Travel Log: Modena & Parma, Italy

It is time for another Italy travel log (you can see my Siena travel log here and Lucca travel log here)! The third stop on our almost three week Italy adventure was Modena, home of balsamico and expensive sports cars. However, neither of those things were the primary reason for our visit to this city. We visited Modena to eat at the #1 restaurant in the world, Osteria Francescana! Sidenote: if you are not familiar with the World's 50 Best Restaurants, please click here for details. I am still amazed that we were table to get four four-tops for our group of sixteen people as we filled the majority of the restaurant, and we were thrilled that Chef Massimo Bottura was in town and made the rounds visiting every table toward the end of the service. He congratulated us on getting married and was incredibly kind. Please read on for photos and details of some of the amazing dishes we enjoyed at Osteria Francescana--both the meal and service were incredible and we absolutely recommend planning a visit to this restaurant. We only spent one night in Modena, but we had time for some additional sightseeing before dinner. The ladies took a half day parmesan/parma ham/balsamico tour in the Parma area while the guys toured the Maserati factory, so please scroll through to see photos from that delicious tour as well.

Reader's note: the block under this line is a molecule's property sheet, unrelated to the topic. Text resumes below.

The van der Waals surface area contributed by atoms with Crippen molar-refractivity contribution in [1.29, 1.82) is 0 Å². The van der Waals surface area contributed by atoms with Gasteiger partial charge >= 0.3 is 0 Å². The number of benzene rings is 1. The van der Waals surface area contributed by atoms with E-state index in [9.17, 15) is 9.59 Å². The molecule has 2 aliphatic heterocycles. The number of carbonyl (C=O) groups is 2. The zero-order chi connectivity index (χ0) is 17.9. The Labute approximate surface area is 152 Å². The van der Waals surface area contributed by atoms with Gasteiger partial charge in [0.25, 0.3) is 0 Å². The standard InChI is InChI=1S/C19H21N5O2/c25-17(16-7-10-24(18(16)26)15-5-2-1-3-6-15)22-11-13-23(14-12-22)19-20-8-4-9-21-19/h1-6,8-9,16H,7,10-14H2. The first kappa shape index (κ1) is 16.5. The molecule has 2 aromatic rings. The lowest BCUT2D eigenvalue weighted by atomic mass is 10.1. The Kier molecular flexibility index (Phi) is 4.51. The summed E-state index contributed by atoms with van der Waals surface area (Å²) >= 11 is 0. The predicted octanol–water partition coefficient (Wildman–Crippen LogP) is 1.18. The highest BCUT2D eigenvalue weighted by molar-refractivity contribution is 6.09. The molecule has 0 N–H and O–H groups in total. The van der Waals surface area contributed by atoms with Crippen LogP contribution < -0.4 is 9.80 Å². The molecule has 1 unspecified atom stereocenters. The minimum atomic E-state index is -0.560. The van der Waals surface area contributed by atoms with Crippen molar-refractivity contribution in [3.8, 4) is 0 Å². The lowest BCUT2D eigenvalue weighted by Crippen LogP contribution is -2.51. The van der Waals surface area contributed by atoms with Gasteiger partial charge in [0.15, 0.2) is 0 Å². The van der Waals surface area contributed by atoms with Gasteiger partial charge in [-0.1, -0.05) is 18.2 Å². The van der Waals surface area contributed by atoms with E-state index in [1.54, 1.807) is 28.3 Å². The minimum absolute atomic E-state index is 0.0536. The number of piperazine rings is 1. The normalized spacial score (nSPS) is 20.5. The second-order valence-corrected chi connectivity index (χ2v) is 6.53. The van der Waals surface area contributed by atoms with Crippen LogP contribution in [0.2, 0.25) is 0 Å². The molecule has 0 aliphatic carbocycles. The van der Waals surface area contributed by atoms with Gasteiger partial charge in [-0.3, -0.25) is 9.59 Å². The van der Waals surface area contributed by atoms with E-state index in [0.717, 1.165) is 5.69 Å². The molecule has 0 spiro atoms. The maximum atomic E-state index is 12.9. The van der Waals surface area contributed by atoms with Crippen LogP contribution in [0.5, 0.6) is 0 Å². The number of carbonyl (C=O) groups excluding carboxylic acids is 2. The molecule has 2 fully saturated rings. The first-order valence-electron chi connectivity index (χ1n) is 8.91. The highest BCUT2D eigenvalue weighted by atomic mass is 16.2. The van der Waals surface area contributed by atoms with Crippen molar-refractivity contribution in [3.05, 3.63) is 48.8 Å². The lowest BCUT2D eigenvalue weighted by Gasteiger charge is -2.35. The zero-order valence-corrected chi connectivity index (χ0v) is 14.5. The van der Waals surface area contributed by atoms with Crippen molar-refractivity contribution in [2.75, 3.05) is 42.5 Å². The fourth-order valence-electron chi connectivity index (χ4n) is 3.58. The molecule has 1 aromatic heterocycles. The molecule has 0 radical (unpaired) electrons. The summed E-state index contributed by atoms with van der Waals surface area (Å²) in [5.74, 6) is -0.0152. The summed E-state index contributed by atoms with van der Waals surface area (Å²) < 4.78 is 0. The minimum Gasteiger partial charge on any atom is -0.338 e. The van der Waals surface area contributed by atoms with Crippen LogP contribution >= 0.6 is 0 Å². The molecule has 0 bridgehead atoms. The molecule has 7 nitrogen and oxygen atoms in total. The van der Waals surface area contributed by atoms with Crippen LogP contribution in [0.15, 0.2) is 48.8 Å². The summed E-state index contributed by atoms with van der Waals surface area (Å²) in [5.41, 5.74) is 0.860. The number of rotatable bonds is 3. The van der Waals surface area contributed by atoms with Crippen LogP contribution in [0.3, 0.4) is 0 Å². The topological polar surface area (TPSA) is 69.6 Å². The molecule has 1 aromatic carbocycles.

Insalata di Mare


Burnt


Fallow Deer


Spring Tart


Oops! I Dropped the Lemon Tart (if you have watched the Chef's Table episode you will remember this dessert)


Selection of Fois Gras Treats


Our table's photo with Chef Massimo Bottura!


Parmesan Factory photos - we arrived late and missed the cheese production for that day, but we did get to explore the facility and sample delicious aged parmesan! Parmigiano Reggiano is aged the longest of all hard aged cheeses, giving it just the perfect taste and texture.



The stencil that is imprinted into each wheel of cheese.





After about one year of aging, a special hammer is used to tap each wheel of cheese to test for imperfections. If the cheese passes the initial test, it is aged for an additional 6-24 months before being sold.


Example of cheese that passed the one year test (it was made in March 2017) and will age for at least a few more months before being sold. The most common length of aging for parmesan is 24 months.


The next stop on our tour was a Parma Ham production facility, where we learned about the curing process used to make proscuitto di parma. There are nine steps, including a salting/resting process for 60-90 days, a washing/drying process to remove the salt, and a curing process that lasts a minimum of 400 days up to three years.



Our final stop was a balsamic farm and winery, where we learned that balsamic is aged in wooden barrels called "batteries" for a minimum of 12 months. The particular farm we visited had a barrel of balsamic from 1904 that is still aging!





After our one day in Modena & Parma, it was time to head to Florence for wedding preparations! I hope you enjoyed this travel log, and please stay tuned for more travel logs on Florence, the Amalfi Coast, and Rome. I hope you are having a great week so far, and thank you for visiting my blog today!


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